United States of America, Plaintiff-appellee, v. Kevin Klienhans, Defendant-appellant, 990 F.2d 1263 (9th Cir. 1993)

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U.S. Court of Appeals for the Ninth Circuit - 990 F.2d 1263 (9th Cir. 1993) Submitted March 10, 1993. *Decided March 16, 1993

Appeal from the United States District Court for the District of Hawaii; No. CR-91-01330-01-AC, Alan C. Kay, District Judge, Presiding.



WALLACE, Chief Judge, and FARRIS and BRUNETTI, Circuit Judges.


Kevin Klienhans appeals his conviction, following a jury trial, for possession with intent to distribute methamphetamine in violation of 21 U.S.C. § 841(a) (1). Klienhans contends that the district erred by denying his motion to suppress his post-arrest statement to Drug Enforcement Agency ("DEA") agents because a DEA agent's promise of leniency rendered the statement involuntary. We have jurisdiction under 28 U.S.C. § 1291 and we affirm. We review de novo a district court's "ultimate conclusion that a confession was voluntary," but for clear error the factual findings underlying that determination. United States v. Jenkins, 938 F.2d 934, 937-38 (9th Cir. 1991).

A statement is involuntary where, "considering the totality of the circumstances, the government obtained the statement by physical or psychological coercion or by improper inducement so that the suspect's will was overborne." United States v. Guerrero, 847 F.2d 1363, 1366 (9th Cir. 1988). A statement will not be rendered involuntary where a government law enforcement official promises "to inform the government prosecutor about a suspect's cooperation" and to recommend leniency, or where the official speculates "that cooperation will have a positive effect." Id. "Credibility determinations ... are matters left to the trier of fact." United States v. Vasquez, 858 F.2d 1387, 1391 (9th Cir. 1988), cert. denied, 488 U.S. 1034 and 489 U.S. 1029 (1989).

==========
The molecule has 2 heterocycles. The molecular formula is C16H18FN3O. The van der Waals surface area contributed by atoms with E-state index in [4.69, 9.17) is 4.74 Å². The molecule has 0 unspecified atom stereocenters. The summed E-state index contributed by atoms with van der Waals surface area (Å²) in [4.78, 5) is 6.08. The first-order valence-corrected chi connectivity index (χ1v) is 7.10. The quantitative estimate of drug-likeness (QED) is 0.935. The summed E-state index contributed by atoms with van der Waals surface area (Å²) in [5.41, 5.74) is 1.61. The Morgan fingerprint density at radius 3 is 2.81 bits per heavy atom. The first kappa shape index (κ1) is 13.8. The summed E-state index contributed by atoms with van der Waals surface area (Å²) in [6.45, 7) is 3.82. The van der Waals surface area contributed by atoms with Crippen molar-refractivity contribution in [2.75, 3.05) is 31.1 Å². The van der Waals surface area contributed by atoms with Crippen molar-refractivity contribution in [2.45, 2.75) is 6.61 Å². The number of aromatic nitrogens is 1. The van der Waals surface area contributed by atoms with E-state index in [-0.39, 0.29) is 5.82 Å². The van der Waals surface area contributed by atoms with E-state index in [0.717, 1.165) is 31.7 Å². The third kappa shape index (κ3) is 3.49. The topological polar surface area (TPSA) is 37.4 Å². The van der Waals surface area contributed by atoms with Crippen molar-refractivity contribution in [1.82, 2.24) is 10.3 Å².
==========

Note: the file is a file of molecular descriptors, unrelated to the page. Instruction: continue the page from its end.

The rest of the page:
Here, Klienhans testified that he cooperated because DEA Agent Edward Howard promised him that "they can make the case go away but only if he cooperates with them." Agent Howard testified that he only indicated to Klienhans that his cooperation would probably be beneficial to him. Agent Howard further testified that he told Klienhans he would inform the United States Attorney of any cooperation that Klienhans provided. We find no evidence that the district court erred by crediting the Agent's testimony over Klienhan's testimony. See Vasquez, 858 F.2d § 1391.

Further examination of the record shows that Klienhans signed two documents in which he acknowledged that his statement was freely given and that "no promises or threats" had been made to him. Klinehans presents no other evidence to support his claim that he was coerced into the confession other than the alleged promise by Agent Howard.

In light of the district court's credibility determinations and the paucity of evidence to support Klienhans's claim, we hold that "the totality of the circumstances" surrounding Klienhans post-arrest statement do not establish that the comments made by Agent Howard were sufficient to overbear Klienhans's will. See Guerrero at 1366. Consequently, the district court did not err by denying Klienhans's motion to suppress.



The panel unanimously finds this case suitable for decision without oral argument. Fed. R. App. P. 34(a); 9th Cir.R. 34-4


This disposition is not appropriate for publication and may not be cited to or by the courts of this circuit except as provided by 9th Cir.R. 36-3